NASSAU, Bahamas (AP) — Hurricane Noel, the deadliest storm to hit the Atlantic this year, is not expected to gain strength in the next 24 hours as it tracks northward toward the U.S. but it may grow in size, forecasters said Friday.

Noel slammed the Caribbean earlier this week with heavy rains that caused flooding and mudslides, leaving 115 dead, officials said.

After drenching the Bahamas and Cuba on Thursday, the Category 1 hurricane continued along its path between the southeastern coast of the U.S. and the Bahamas.

Its sustained winds were at 80 mph early Friday and its center was about 470 miles south of Cape Hatteras, N.C., the U.S. National Hurricane Center in Miami said. Noel is moving to the north-northeast at about 18 mph.

Jack Beven, a hurricane specialist at the center, said Friday that "we don't expect the center to cross the U.S. coast. The track would take the center of the system over Nova Scotia.''

But Beven also noted that the storm "is going to increase rather significantly in size'' and that its effects could be felt in the U.S. Forecasters say 2 to 4 inches of rain could fall in North Carolina's Outer Banks, while isolated areas of New England might see 6 inches.

On Thursday, muddy rain-swollen waters overflowed a dam in Cuba, washing into hundreds of homes, over highways and knocking out electricity and telephone service. Dozens of small communities were cut off.

Cuban soldiers went door-to-door in low-lying areas and evacuated about 24,000 people, according to state radio and television reports. At least 2,000 homes were damaged by flood waters, but there was no official word of deaths.

In Ciego de Avila province in central Cuba, flooding wiped out nearly 2,000 tons of corn, potato, banana, cucumber and tomato harvests, said Jose Ramon Machado Ventura, a vice president.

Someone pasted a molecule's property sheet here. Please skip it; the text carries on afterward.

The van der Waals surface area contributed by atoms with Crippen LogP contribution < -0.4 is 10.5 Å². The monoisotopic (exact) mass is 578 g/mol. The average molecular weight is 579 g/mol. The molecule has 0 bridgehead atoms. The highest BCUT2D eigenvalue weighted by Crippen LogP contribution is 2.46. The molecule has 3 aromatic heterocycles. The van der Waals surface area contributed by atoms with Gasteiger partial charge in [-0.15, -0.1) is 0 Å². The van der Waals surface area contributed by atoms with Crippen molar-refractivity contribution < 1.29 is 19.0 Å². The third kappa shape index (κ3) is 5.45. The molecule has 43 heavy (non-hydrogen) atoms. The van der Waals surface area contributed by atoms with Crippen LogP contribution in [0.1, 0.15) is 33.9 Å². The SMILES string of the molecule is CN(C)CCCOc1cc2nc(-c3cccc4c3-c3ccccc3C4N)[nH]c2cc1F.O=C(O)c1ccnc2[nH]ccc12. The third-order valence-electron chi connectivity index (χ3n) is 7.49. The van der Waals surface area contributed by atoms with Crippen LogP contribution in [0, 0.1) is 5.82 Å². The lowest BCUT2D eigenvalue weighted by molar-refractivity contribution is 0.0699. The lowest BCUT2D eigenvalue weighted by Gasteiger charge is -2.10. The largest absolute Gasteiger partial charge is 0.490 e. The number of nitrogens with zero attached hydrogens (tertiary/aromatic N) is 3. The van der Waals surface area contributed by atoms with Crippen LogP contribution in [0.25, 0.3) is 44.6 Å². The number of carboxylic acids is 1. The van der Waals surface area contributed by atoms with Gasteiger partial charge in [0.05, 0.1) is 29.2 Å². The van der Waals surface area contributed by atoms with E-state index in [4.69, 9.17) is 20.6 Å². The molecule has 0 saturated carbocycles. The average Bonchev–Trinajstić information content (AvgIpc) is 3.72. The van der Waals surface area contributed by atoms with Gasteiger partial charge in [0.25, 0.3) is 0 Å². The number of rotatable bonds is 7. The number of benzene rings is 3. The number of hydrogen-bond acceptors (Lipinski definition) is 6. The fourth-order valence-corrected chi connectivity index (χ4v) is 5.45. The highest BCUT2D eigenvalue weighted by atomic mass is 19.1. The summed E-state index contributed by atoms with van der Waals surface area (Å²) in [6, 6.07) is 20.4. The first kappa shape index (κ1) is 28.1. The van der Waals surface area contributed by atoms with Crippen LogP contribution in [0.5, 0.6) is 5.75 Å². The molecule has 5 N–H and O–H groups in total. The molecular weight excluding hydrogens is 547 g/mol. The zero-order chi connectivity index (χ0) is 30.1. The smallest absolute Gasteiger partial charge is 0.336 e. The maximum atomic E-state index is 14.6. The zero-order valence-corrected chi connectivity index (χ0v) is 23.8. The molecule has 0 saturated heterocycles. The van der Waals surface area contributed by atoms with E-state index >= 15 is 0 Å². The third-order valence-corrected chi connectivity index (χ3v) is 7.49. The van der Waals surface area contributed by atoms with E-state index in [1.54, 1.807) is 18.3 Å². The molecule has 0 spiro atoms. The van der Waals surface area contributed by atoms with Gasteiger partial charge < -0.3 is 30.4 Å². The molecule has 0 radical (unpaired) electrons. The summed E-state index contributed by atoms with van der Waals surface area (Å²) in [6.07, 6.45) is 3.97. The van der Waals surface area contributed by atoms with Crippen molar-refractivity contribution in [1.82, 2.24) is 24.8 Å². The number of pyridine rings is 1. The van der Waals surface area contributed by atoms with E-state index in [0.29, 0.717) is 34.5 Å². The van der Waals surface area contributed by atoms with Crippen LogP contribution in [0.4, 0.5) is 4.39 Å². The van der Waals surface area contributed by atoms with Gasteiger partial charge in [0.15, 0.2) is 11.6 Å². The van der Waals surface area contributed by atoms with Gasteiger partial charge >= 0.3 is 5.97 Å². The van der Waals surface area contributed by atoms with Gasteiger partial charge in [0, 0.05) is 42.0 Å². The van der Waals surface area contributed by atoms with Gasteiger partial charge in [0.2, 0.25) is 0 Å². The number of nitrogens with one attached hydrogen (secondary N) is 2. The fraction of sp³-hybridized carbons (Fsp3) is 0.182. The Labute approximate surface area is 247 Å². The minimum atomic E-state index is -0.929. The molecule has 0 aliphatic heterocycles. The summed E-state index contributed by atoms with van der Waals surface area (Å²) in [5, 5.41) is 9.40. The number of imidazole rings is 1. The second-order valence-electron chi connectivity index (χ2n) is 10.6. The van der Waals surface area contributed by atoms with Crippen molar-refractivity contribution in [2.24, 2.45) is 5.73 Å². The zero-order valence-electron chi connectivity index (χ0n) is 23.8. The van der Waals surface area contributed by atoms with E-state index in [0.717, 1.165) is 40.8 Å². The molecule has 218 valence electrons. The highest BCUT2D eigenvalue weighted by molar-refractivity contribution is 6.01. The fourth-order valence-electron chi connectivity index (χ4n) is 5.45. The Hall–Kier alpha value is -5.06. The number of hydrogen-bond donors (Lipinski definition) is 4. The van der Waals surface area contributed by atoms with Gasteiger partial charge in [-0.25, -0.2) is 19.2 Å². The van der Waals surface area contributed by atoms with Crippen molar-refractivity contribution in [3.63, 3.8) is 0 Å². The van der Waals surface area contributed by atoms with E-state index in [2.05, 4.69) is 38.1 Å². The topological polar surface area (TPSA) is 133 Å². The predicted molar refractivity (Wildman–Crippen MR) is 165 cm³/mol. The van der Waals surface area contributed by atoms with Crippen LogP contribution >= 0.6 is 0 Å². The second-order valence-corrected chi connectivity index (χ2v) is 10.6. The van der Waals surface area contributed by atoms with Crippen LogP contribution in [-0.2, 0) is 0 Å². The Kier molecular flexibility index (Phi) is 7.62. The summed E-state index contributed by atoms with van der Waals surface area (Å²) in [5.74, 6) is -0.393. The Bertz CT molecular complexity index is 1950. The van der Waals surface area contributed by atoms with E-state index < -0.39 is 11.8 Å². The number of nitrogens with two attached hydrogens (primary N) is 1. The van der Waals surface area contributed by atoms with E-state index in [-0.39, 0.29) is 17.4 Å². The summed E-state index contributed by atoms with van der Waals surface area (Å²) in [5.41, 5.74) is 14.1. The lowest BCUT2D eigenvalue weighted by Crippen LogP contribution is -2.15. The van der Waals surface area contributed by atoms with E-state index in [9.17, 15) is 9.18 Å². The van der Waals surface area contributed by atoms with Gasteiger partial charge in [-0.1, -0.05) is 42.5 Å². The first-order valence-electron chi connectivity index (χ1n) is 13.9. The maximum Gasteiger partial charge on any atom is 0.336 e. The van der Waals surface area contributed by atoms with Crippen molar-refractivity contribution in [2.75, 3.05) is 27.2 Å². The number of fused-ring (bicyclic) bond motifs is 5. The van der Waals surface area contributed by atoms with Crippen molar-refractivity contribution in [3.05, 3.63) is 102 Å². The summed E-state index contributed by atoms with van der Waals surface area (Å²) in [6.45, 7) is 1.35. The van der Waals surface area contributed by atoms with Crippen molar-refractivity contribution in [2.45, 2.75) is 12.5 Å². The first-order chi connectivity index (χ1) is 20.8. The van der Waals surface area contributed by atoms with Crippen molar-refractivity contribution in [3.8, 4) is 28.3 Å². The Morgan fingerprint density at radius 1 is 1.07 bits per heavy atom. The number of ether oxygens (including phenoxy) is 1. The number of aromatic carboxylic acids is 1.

The storm brought a record 15 inches of rain to the Bahamas, Prime Minister Hubert Ingraham said. Flooding killed at least one man in the Bahamas and forced the evacuation of almost 400 people. Ingraham said the majority of the evacuees were from the northeast Bahamian island of Abaco.

Residents of Andros Island, one of the least-developed in the Bahamas, hunkered down as Noel's winds howled and rain pelted windowpanes.

"The walls were rattling, but we rode it out pretty well,'' said Angela Newton, who was waiting Thursday for the power to come back on.

Rescuers in Dominican Republic took off in helicopters and boats to reach isolated residents for the first time in three days. Hundreds of volunteers joined Dominican civil defense forces to help stranded residents, as rescue teams left at dawn Thursday — many in boats loaned by private owners.

More than three days of heavy rain caused an estimated $30 million in damages to the Dominican Republic's rice, plantain and cacao plantations, said Minister of Economy Juan Temistocles Montas. Government officials will request loans from the Inter-American Development Bank to help with the recovery.

Rescuers in Hispaniola, the island shared by the Dominican Republic and Haiti, found a rising toll of death and damage: at least 73 dead in the Dominican Republic and 40 in Haiti, where the majority of bodies were found in and around the capital of Port-au-Prince. One person was killed in Jamaica.

Associated Press writers Ramon Almanzar in Santo Domingo, Dominican Republic, and Jonathan M. Katz in Port-au-Prince, Haiti, contributed to this report.